How Nigeria’s Twitter ban will affect people and businesses | Social media messages
Lagos, Nigeria – Emmanuel Alumona, a front-end developer from Lagos, discovered early Saturday that he couldn’t access Twitter on his phone.
The day before, the Nigerian government announced that it would suspend Twitter’s activities in the country for an indefinite period of time because “the platform is constantly being used for activities that could endanger Nigeria’s business existence”.
The ban in Africa’s most populous country came two days after the social media giant deleted a tweet from President Muhammadu Buhari’s account for violating its rules.
“I thought it [Twitter’s suspension] was a joke, “said Alumona, 24, who now uses Twitter over a VPN.
“I didn’t expect the government to go that deep. Twitter is like my newspaper. Whenever I want to check what’s going on in the country, I update my timeline. Unfortunately, when I woke up on Saturday, my homepage wasn’t loading, ”Alumona told Al Jazeera.
The ban on Twitter – a platform that helped the ruling party win in the 2015 presidential election – is part of the government’s plan to regulate social media.
In 2017, Nigeria’s Information Minister Lai Mohammed blamed the “siege of disinformation and fake news” on social media.
Shortly thereafter, a National Council on Information (NCI) was set up to recommend the establishment of a council to regulate the use of social media.
Good morning, I know we are already adapting, but more is to come and would we keep adapting until our rights are completely excluded? #Keepiton pic.twitter.com/CME9taXzvE
– seekthelordfirst🇯🇲 (@MorrisBaker_) June 7, 2021
In 2019, the Minister of Information endorsed an anti-social media law, entitled: Protections from Internet Falsehood and Manipulations, sponsored by Senator Mohammed Sani Musa of the ruling APC party.
The government also ordered internet services like WhatsApp, Zoom, Netflix and Skype to get licenses from the National Broadcasting Commission before operating in the country.
“Registration is clearly a pretext for regulation,” said Joachim MacEbong, senior analyst at SBM Intelligence, a Lagos-based political risk analyst. said Al Jazeera.
“They show that they are ready to act against democratic freedom. The next two years will be difficult. “
In 2015, President Buhari, who arrested hundreds of people after taking power in 1983, used social media as part of an election strategy that portrayed him as a “converted democrat” when he took office for the fourth time.
Buhari was overthrown in another coup in 1985 before being elected president in 2015.
Analysts say Buhari’s government is reminiscent of his 1984 military regime, imposing draconian legislation allowing the government to detain any journalist or civil society member who “embarrassed” the country’s military leader.
Several journalists were arrested or charged with treason under his administration.
In 2021, Nigeria was ranked 120th out of 180 countries in Reporters Without Borders’ World Press Freedom Index (RSF).
Nigeria has been hailed as one of the few African countries to attract investment in its tech ecosystem, but was recently shunned when Twitter selected neighboring Ghana for its first African headquarters.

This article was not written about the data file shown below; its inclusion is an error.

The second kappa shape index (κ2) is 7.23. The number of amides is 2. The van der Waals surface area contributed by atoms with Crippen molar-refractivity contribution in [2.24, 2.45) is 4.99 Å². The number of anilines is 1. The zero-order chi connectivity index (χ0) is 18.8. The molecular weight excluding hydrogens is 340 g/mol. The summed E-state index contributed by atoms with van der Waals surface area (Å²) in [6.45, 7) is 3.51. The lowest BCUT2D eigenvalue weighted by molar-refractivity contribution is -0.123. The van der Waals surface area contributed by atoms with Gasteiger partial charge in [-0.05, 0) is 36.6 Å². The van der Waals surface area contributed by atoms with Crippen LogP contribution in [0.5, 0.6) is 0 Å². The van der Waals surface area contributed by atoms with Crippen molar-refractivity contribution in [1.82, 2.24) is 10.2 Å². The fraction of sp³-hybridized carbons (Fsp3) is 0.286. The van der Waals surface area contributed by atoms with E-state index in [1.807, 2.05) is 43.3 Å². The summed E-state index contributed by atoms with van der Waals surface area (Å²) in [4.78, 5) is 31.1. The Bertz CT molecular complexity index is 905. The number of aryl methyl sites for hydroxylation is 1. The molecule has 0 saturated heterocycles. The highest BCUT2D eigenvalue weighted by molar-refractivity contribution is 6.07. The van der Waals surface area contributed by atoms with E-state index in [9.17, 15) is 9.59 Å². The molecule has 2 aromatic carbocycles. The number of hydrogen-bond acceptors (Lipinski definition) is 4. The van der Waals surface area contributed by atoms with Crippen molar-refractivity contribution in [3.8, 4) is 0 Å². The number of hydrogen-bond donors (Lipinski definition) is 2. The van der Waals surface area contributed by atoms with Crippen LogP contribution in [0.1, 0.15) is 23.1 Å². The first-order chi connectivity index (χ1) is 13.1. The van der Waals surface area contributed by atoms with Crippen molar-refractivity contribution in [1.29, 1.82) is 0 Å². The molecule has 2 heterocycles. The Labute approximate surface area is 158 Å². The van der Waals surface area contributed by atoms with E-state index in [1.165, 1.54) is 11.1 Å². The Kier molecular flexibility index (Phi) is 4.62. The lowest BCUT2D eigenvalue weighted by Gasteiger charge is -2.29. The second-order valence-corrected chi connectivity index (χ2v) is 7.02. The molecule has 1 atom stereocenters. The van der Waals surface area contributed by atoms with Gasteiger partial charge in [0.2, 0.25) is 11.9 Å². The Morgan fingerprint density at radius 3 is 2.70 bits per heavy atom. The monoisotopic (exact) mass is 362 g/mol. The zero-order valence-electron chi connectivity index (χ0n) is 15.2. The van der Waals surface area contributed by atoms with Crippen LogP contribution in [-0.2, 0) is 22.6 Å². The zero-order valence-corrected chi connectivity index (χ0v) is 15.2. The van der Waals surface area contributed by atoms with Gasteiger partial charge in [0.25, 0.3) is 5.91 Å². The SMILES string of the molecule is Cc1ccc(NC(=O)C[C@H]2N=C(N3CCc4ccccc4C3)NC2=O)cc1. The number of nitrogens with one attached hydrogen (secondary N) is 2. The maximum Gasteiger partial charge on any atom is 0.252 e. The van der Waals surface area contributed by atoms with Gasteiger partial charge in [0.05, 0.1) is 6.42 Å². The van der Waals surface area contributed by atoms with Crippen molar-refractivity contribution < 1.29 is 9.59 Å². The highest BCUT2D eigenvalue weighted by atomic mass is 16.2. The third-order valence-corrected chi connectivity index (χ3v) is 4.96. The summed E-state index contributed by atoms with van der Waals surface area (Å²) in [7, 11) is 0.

Twitter recently removed a post from President Buhari threatening to punish regional secessionists [File: Reuters]
About 39 million Nigerians have a Twitter account, more than Ghana’s total population of 32 million.
Twitter’s decision to vote Ghana over Nigeria was made clear in a statement in which the organization described Ghana as “a champion for democracy, a supporter of free speech, online freedom and the open internet”.
“It’s been less than two months since Twitter opened its Ghanaian headquarters, and they’ve been proven right,” MacEbong said.
“This ban will keep investors away. Global tech companies that want to have a presence in Africa are more likely to look at a place like Ghana than a place like Nigeria. “
Gbenga Sesan, Executive Director of Paradigm Initiative, a pan-African social enterprise advocating for digital inclusion and rights, agrees.
He says the suspension of Twitter sends the wrong signal to overseas investors, adding that small businesses using Twitter for livelihoods in Nigeria will be affected.
“Companies in Nigeria use digital media to reach customers, showcase their brands and communicate with various stakeholders. That will definitely be influenced by this unpredictable decision, ”Sesan told Al Jazeera.
After Twitter was banned, users across the country flooded the platform via VPNs to express their anger and disappointment.
The Nigerian Attorney General has ordered immediate prosecution of Nigerians attempting to circumvent the government’s Twitter ban after the government shut down.
Late on Saturday, the diplomatic missions of the European Union, the United States, Canada, Ireland and the United Kingdom issued a joint statement condemning the Nigerian government’s decision.
Back in Lagos, Alumona tweeted his VPN with other Nigerians under the hashtag #KeepitOn.
Despite using a VPN, Alumona is scared.
“The way things are going, as a Nigerian, I’m scared because we don’t know what’s next,” he said.
“This will affect our ability to stand up for the truth and hold the government accountable.”